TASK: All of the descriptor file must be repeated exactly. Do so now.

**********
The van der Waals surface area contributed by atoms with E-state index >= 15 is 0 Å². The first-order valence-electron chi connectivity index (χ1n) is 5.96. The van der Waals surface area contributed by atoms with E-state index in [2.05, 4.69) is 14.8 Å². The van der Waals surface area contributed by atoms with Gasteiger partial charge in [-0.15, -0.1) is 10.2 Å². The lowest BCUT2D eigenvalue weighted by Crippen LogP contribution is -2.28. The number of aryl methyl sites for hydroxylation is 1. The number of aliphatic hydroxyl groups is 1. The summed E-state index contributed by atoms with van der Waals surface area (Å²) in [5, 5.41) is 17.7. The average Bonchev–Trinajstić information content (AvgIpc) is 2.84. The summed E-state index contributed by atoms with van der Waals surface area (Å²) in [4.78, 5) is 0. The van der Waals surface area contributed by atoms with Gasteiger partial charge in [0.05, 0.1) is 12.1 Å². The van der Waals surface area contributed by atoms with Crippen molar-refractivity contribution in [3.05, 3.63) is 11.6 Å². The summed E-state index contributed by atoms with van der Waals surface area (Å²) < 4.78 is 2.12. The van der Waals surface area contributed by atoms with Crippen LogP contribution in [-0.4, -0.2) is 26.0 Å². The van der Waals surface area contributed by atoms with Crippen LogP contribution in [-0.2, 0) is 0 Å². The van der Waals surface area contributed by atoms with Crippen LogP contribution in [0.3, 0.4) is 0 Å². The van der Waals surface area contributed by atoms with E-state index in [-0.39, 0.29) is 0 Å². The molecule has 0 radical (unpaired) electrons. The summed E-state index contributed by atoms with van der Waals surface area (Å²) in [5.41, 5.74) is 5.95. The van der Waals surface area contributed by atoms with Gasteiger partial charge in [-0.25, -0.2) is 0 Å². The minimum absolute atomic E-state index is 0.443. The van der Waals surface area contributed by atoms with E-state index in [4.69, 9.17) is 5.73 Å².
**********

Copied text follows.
The van der Waals surface area contributed by atoms with E-state index >= 15 is 0 Å². The first-order valence-electron chi connectivity index (χ1n) is 5.96. The van der Waals surface area contributed by atoms with E-state index in [2.05, 4.69) is 14.8 Å². The van der Waals surface area contributed by atoms with Gasteiger partial charge in [-0.15, -0.1) is 10.2 Å². The lowest BCUT2D eigenvalue weighted by Crippen LogP contribution is -2.28. The number of aryl methyl sites for hydroxylation is 1. The number of aliphatic hydroxyl groups is 1. The summed E-state index contributed by atoms with van der Waals surface area (Å²) in [5, 5.41) is 17.7. The average Bonchev–Trinajstić information content (AvgIpc) is 2.84. The summed E-state index contributed by atoms with van der Waals surface area (Å²) in [4.78, 5) is 0. The van der Waals surface area contributed by atoms with Gasteiger partial charge in [0.05, 0.1) is 12.1 Å². The van der Waals surface area contributed by atoms with Crippen molar-refractivity contribution in [3.05, 3.63) is 11.6 Å². The summed E-state index contributed by atoms with van der Waals surface area (Å²) < 4.78 is 2.12. The van der Waals surface area contributed by atoms with Crippen LogP contribution in [-0.4, -0.2) is 26.0 Å². The van der Waals surface area contributed by atoms with Crippen LogP contribution in [-0.2, 0) is 0 Å². The van der Waals surface area contributed by atoms with Crippen LogP contribution in [0.3, 0.4) is 0 Å². The van der Waals surface area contributed by atoms with E-state index in [-0.39, 0.29) is 0 Å². The molecule has 0 radical (unpaired) electrons. The summed E-state index contributed by atoms with van der Waals surface area (Å²) in [5.41, 5.74) is 5.95. The van der Waals surface area contributed by atoms with Gasteiger partial charge in [-0.25, -0.2) is 0 Å². The minimum absolute atomic E-state index is 0.443. The van der Waals surface area contributed by atoms with E-state index in [4.69, 9.17) is 5.73 Å².